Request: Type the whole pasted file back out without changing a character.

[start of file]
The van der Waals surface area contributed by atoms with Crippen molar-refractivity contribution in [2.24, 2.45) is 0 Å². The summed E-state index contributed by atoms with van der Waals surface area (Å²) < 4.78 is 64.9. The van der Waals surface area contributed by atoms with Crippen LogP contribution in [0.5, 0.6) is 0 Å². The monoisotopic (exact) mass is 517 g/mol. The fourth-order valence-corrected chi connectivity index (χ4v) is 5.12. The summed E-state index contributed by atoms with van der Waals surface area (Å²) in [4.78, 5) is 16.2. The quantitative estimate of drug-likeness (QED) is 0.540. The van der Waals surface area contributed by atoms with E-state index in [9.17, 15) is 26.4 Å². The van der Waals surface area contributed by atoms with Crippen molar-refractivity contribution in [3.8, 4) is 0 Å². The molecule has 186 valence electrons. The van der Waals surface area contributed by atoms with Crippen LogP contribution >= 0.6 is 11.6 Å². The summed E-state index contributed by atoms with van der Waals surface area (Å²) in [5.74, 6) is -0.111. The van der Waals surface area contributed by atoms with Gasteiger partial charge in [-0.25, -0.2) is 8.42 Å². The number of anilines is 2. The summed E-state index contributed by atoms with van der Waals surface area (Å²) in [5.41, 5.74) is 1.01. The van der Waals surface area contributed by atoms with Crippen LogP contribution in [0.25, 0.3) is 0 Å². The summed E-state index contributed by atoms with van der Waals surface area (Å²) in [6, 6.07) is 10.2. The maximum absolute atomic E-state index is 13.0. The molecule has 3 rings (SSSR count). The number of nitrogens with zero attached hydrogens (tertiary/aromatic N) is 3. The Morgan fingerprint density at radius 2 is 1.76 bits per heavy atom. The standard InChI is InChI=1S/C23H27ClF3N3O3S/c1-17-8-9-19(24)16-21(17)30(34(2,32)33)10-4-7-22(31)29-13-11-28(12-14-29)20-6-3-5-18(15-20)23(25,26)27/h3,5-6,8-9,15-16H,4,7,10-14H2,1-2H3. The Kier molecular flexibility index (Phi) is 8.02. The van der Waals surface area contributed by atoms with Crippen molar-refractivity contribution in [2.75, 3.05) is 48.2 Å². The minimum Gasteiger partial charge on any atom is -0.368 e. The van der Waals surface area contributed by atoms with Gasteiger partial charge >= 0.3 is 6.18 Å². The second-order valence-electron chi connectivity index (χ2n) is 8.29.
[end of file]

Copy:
The van der Waals surface area contributed by atoms with Crippen molar-refractivity contribution in [2.24, 2.45) is 0 Å². The summed E-state index contributed by atoms with van der Waals surface area (Å²) < 4.78 is 64.9. The van der Waals surface area contributed by atoms with Crippen LogP contribution in [0.5, 0.6) is 0 Å². The monoisotopic (exact) mass is 517 g/mol. The fourth-order valence-corrected chi connectivity index (χ4v) is 5.12. The summed E-state index contributed by atoms with van der Waals surface area (Å²) in [4.78, 5) is 16.2. The quantitative estimate of drug-likeness (QED) is 0.540. The van der Waals surface area contributed by atoms with E-state index in [9.17, 15) is 26.4 Å². The van der Waals surface area contributed by atoms with Crippen molar-refractivity contribution in [3.8, 4) is 0 Å². The molecule has 186 valence electrons. The van der Waals surface area contributed by atoms with Crippen LogP contribution >= 0.6 is 11.6 Å². The summed E-state index contributed by atoms with van der Waals surface area (Å²) in [5.74, 6) is -0.111. The van der Waals surface area contributed by atoms with Gasteiger partial charge in [-0.25, -0.2) is 8.42 Å². The number of anilines is 2. The summed E-state index contributed by atoms with van der Waals surface area (Å²) in [5.41, 5.74) is 1.01. The van der Waals surface area contributed by atoms with Crippen LogP contribution in [0.25, 0.3) is 0 Å². The summed E-state index contributed by atoms with van der Waals surface area (Å²) in [6, 6.07) is 10.2. The maximum absolute atomic E-state index is 13.0. The molecule has 3 rings (SSSR count). The number of nitrogens with zero attached hydrogens (tertiary/aromatic N) is 3. The Morgan fingerprint density at radius 2 is 1.76 bits per heavy atom. The standard InChI is InChI=1S/C23H27ClF3N3O3S/c1-17-8-9-19(24)16-21(17)30(34(2,32)33)10-4-7-22(31)29-13-11-28(12-14-29)20-6-3-5-18(15-20)23(25,26)27/h3,5-6,8-9,15-16H,4,7,10-14H2,1-2H3. The Kier molecular flexibility index (Phi) is 8.02. The van der Waals surface area contributed by atoms with Crippen molar-refractivity contribution in [2.75, 3.05) is 48.2 Å². The minimum Gasteiger partial charge on any atom is -0.368 e. The van der Waals surface area contributed by atoms with Gasteiger partial charge >= 0.3 is 6.18 Å². The second-order valence-electron chi connectivity index (χ2n) is 8.29.